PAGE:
From Shonda Rhimes's MasterClass

Case Study: Grey's Anatomy Pilot - Part 2

Shonda continues to break down the Grey's Anatomy pilot act-by-act.

Topics include: Grey's Anatomy Case Study


Shonda continues to break down the Grey's Anatomy pilot act-by-act.

Topics include: Grey's Anatomy Case Study

Shonda Rhimes

Teaches Writing for Television

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These twists-- the mom reveal, Derek picking Meredith to work with them, George's patient dies-- do you put a mandatory amount of twists into it, or do you think ahead of the twists, or do you just try to let them come naturally when you're writing a pilot, or even writing any episode of the show? I think the reason why I think about act breaks is because it allows you to think something big needs to happen at the end of every act. It allows you to not get stale. It allows you to think I have to be building towards some piece of story turn every act break. That way you're not staying steady, stable, nothing's really going on. And I've seen a lot of people try to make something exciting happen at the end of an act just for excitement's sake, and you can't do that. It has to actually have been placed, planted, and build from there. You need to plant something and then pay it off. You can't just have, ooh, suddenly the hospital explodes for no reason. You really need to plant things so that when these things happen we are watching character growth. And if it's built in character, you can get away with almost anything. Trust me, we have, at the hospital. But if you really build it in character, if you make it about character, you'll buy a lot of goodwill, and people will buy anything. Going back to the characters' back stories, because we see Meredith's secret at the end, that her home life is-- her mom has Alzheimer's and she visits her in the nursing home, do you have an idea for the other characters about what their home life is when you write the pilot? So for Grey's, I really did. For Grey's, I did a lot of work. It was my first time out doing this kind of thing, and I really wanted to know as much as I could. And so for Grey's, I knew who George was. I knew that he came from this big family. I knew that he was from Seattle. Cristina, I knew that she was from Beverly Hills, and I knew that her mother had married this guy and she had a sister. I knew that Izzie was from a trailer park. I knew everything about these people, and I'd worked really hard at it. I remember when Burke finally says, "My mother owns a restaurant in Alabama." It's a big line for us on the show, because I had been walking around saying that for, like, a year and a half. And people were like, "Why do you keep saying that?" And I was like, I don't know. It's just very important. Burke's mother owns a restaurant in Alabama. It's stuff like that. Those details were very important for me, and they were very internalized. I noticed when I was reading through the pilot of Grey's Anatomy that there were several omitted scenes. And I was just curious, which scenes do you find get cut the most? Is it that kind of back story, things that feel needless once you start to go into breaking the actual story? And it might be different from Grey's Anatomy from other...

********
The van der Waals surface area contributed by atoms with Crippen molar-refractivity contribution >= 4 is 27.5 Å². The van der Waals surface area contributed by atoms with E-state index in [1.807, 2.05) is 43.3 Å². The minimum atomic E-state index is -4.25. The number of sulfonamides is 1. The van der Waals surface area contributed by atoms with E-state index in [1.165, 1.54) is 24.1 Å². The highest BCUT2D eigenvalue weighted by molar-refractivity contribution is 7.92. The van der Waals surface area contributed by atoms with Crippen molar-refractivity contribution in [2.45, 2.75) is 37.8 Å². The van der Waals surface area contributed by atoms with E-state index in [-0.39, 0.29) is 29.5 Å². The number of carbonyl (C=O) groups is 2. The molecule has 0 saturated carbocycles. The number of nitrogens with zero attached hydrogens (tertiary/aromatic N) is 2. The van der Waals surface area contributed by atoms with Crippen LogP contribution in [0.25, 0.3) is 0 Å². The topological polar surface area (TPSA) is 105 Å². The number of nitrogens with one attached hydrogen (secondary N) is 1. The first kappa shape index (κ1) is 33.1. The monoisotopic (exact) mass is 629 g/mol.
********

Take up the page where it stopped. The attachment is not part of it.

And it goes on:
Make Great Television

When Shonda Rhimes pitched Grey’s Anatomy she got so nervous she had to start over. Twice. Since then, she has created and produced TV’s biggest hits. In her screenwriting class, Shonda teaches you how to create compelling characters, write a pilot, pitch your idea, and stand out in the writers’ room. You’ll also get original pilot scripts, pitch notes, and series bibles from her shows. Welcome to Shondaland.


Students give MasterClass an average rating of 4.7 out of 5 stars.

A rare privilege to learn from one of the best writers and showrunners in the world today.